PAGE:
The last part of the project has been about developing the structure. Since the system in itself only generates a very basic diagram, the possibilities for translating it into architecture seems endless, but at the same time I wanted to stay true to the underlying system. The first idea of using domes was too diagrammatic and a constraining system.
Instead, the offset circles are joined and filleted to form the general shape of the exterior walls. That shape then lays the groundwork for the shell structure, extruding it vertical to shape walls and offsetting them inwards to create a sloped roof, naturally shaping openings around the Glades beneath. The structure consists of a primary, vertical structure, and bands of secondary outlines, visible both externally and internally.
This project has forced me to analyze my own design process, and pushed me outside my comfort zone. It has also been an interesting struggle between me and the system, by being so smitten with the possibilities of the tools we have investigated, and then realizing that I need to take back the power and tame my own system. Writing a Python program from scratch defined this project because of all the possibilities it created, and the challenge to extinguish a simple form to be translated into architecture.
While looking at inspiration for dome structures and sequential buildings, it became clearer that the system and the theme and atmosphere it creates is more important than the structural system of the building. In other words, the perfect or nearly perfect dome as an encapsulating system is questioned. Instead, points of interest, both from a structural and thematical point of view, is identified. These could be used as a set starting point for finding a structure that will enhance both the Glades and the system itself.
Inspiration of atmosphere and structural alternatives other than “perfect” domes.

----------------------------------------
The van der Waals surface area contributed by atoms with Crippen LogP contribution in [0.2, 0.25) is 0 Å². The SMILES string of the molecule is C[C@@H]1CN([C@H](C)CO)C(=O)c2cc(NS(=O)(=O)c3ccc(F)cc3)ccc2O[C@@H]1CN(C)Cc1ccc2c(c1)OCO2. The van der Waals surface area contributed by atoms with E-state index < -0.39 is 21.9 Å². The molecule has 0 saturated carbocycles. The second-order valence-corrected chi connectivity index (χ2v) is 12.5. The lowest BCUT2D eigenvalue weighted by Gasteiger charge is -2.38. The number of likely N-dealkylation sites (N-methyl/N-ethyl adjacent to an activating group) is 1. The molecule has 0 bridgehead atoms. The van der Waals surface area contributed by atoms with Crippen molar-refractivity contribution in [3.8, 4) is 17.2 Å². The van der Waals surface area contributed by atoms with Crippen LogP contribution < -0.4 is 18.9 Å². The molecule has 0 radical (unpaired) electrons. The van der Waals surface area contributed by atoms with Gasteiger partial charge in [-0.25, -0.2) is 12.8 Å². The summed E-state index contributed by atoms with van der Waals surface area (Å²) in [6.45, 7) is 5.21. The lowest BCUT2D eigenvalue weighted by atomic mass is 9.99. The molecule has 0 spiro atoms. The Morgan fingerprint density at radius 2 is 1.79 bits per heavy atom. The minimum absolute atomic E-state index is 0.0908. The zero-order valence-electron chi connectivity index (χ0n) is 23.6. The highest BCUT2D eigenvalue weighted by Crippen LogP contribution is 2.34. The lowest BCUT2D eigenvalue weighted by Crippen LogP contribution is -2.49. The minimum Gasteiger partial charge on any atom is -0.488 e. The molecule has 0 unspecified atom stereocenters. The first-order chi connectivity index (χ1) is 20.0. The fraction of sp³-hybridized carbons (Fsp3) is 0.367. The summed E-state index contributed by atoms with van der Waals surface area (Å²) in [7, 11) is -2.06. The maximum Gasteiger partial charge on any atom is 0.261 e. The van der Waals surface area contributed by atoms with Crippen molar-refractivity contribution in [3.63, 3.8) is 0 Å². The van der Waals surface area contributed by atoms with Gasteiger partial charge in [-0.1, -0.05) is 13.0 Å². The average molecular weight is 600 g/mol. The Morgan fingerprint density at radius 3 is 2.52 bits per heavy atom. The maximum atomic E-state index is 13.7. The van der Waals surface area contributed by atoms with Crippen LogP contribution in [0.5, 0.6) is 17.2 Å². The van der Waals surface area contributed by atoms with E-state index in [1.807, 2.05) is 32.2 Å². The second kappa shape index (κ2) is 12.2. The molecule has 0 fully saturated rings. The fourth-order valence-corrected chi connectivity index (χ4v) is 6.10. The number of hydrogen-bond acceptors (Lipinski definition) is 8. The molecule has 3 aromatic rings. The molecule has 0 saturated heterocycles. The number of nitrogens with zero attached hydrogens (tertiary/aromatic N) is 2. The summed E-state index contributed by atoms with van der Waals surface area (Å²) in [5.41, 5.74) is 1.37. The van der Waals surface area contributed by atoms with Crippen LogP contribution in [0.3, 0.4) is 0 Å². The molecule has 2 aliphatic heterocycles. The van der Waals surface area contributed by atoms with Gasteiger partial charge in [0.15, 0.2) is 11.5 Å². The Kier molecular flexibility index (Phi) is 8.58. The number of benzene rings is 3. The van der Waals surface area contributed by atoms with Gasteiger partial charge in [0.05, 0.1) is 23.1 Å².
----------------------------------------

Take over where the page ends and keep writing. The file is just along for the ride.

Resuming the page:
When examining different conditions, the first natural step was to categorize, test and design different ways of utilizing the glades for various types of exhibition.
But when working in section, the roof/wall/floor relationship – the dome structure, and the movement through the building, in and out of the Glades, became the main focus.
Using narrative as a thought process was useful for finding out what qualities the different spaces needs. By creating a storyline for moving through the building, new interesting ways in which the building can serve as a wholesome experience was revealed.
Sectional models for some of the exhibition situations/storyline conditions.
I was inspired by the ”calculated randomness” of plans like Fujimoto’s Children’s Center for Psychiatric Rehabilitation, where the programmed elements seems to be randomly shuffled.
With set parameters – conditions for form, construction, utility, site and so on – in combination with automatic randomizing many different propositions of such plans could be generated through programming, and maybe result in finding unexpected configurations.
I created a program that could shuffle objects like walls, rooms, pillars by placing them randomly on a predetermined area and assign each a randomized angle (A_001). This generated plans that was totally random, and though I could change the values of angle and plane, the arrangement of the elements was uncontrollable.
From that I tried to add controlling parameters by using predetermined objects like curves to add a level of intention, though still keeping the randomness of angles (A_002 – A_003).
By constraining the random shuffling within smaller areas the outcome could be further controlled. By using a combination of these two methods (within area and along curve), and experimenting with different types of elements, I could generate outcomes that were generally controlled and still quite unpredictable each time (A_004 – A_007).
I chose the site from the map of future developments of Årsta and Årstafältet. I am intrigued by the crossroads on the field, since I think they can be used as parameters in the system, as one of the constants that can control the randomness.